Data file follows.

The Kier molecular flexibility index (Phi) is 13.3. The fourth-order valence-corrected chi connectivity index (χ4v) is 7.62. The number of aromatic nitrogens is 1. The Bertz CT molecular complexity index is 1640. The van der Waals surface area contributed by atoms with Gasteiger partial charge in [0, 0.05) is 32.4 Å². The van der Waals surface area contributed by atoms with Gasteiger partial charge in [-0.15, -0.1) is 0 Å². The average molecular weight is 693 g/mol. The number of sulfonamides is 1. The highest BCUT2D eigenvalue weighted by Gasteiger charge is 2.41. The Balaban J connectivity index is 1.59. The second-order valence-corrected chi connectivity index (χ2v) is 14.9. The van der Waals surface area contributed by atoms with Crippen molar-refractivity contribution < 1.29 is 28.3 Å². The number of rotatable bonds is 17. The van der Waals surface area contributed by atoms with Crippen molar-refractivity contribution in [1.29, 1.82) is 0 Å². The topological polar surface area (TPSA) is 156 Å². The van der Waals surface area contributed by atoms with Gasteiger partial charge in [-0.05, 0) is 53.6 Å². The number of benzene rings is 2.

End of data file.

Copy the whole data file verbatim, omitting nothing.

The Kier molecular flexibility index (Phi) is 13.3. The fourth-order valence-corrected chi connectivity index (χ4v) is 7.62. The number of aromatic nitrogens is 1. The Bertz CT molecular complexity index is 1640. The van der Waals surface area contributed by atoms with Gasteiger partial charge in [0, 0.05) is 32.4 Å². The van der Waals surface area contributed by atoms with Gasteiger partial charge in [-0.15, -0.1) is 0 Å². The average molecular weight is 693 g/mol. The number of sulfonamides is 1. The highest BCUT2D eigenvalue weighted by Gasteiger charge is 2.41. The Balaban J connectivity index is 1.59. The second-order valence-corrected chi connectivity index (χ2v) is 14.9. The van der Waals surface area contributed by atoms with Crippen molar-refractivity contribution < 1.29 is 28.3 Å². The number of rotatable bonds is 17. The van der Waals surface area contributed by atoms with Crippen molar-refractivity contribution in [1.29, 1.82) is 0 Å². The topological polar surface area (TPSA) is 156 Å². The van der Waals surface area contributed by atoms with Gasteiger partial charge in [-0.05, 0) is 53.6 Å². The number of benzene rings is 2.